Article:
Half-Life Complete Collection Game Pack Serial Key
Title: Half-Life Complete Genre: ActionDeveloper: Valve, Gearbox SoftwarePublisher: ValveFranchise: Half-LifeLanguages: English, French, German, Italian, Spanish - Spain, Korean, Russian, Simplified Chinese, Traditional Chinese, Dutch, Danish, Finnish, Japanese, Norwegian, Polish, Portuguese - Portugal, Swedish, Thai, Korean Listed languages may not be available for all games in the package. View the individual games for more details.
Half-Life Complete Collection Game Pack Serial Key
Opposing Force was received favorably by critics, many citing the game as being as influential on setting expansion pack standards as the original game had been in influencing the overall genre. The game won the Computer Game of the Year Interactive Achievement Award of 2000 from the Academy of Interactive Arts & Sciences.
Gearbox went on to develop Blue Shift, Half-Life's second expansion pack. Like Opposing Force, Blue Shift was published by Sierra Entertainment. Announced in 2000, the game was initially developed as a bonus campaign for the Dreamcast port of Half-Life; however, the port was cancelled and Blue Shift was instead released for Windows on June 12, 2001.
Blue Shift puts the player in the position of Barney Calhoun, a security guard working at Black Mesa. The game takes place within the early parts of Half-Life, with Calhoun attempting to escape the facility with a small group of scientists. Blue Shift also includes a High Definition pack, which upgrades the quality of the models and textures in both Blue Shift and the preceding games in the series. Critics praised the atmosphere and new graphics, but noticed the lack of new content and short length.
In April 2000, Valve acquired the rights to the fan-made modification Counter-Strike. After some cooperation between the original team and Valve's developers, Valve sold the game in retail, retitled Half-Life: Counter-Strike. Set in various locations around the world with little connection to the events of the main Half-Life story, the game is a multiplayer shooter in which players assume the roles of members of combating teams of the governmental counter-terrorist forces and various terrorist militants opposing them. Due to originally being a mod of Half-Life, the game shared several assets with the 1998 game, including Black Mesa containers, vehicles and scientists, with the Black Mesa logos visible in several maps in the retail version implicitly setting them in the same universe. It was bundled with Half-Life in many subsequent packages, including Half-Life: Platinum Pack and Half-Life: Platinum.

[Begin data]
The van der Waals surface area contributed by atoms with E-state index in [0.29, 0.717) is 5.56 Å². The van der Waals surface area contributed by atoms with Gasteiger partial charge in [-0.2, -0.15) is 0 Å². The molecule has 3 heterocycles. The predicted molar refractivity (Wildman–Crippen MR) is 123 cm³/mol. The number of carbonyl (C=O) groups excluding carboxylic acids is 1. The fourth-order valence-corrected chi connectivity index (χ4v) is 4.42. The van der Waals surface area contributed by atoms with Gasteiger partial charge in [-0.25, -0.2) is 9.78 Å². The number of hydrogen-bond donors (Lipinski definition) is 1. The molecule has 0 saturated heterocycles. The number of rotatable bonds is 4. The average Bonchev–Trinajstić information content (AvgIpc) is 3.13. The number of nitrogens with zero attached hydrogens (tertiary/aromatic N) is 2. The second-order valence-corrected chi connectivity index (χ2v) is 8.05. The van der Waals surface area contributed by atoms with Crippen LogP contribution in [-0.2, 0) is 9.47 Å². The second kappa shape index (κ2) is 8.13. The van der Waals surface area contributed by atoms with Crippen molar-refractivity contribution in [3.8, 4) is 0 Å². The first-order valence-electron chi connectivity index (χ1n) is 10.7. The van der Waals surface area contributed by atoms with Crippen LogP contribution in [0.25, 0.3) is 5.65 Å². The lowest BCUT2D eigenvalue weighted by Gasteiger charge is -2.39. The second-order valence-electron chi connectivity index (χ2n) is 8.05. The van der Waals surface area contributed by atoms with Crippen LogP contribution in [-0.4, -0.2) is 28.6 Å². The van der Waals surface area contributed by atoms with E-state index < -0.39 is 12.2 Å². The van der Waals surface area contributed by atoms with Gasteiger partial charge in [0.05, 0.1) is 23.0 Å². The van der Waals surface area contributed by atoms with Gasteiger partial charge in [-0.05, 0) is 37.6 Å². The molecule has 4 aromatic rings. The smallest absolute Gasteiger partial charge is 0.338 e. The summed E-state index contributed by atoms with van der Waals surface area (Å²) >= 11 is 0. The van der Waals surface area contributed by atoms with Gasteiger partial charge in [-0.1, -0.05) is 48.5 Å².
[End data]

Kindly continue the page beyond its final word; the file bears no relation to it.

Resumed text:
Throughout the Half-Life franchise, a wide array of characters are introduced. The original Half-Life introduces Gordon Freeman, a theoretical physicist working at the Black Mesa Research Facility who serves as the main silent playable protagonist for the franchise. Freeman is hired and put into stasis by the G-Man, an enigmatic and questionable businessman with capabilities and powers beyond any ordinary human being. The expansion packs to the original game introduce other protagonists and characters, such as Corporal Adrian Shephard in Half-Life: Opposing Force and Black Mesa security guard Barney Calhoun in Half-Life: Blue Shift (who later reappears in the Half-Life 2 games). Half-Life 2 and the games following it introduce a new, more focused cast of characters fighting the oppressive Combine Empire. This notably includes Alyx Vance, a prominent member of the Resistance and the daughter of former Black Mesa scientist Eli Vance. Alyx would later serve as the protagonist of Half-Life: Alyx.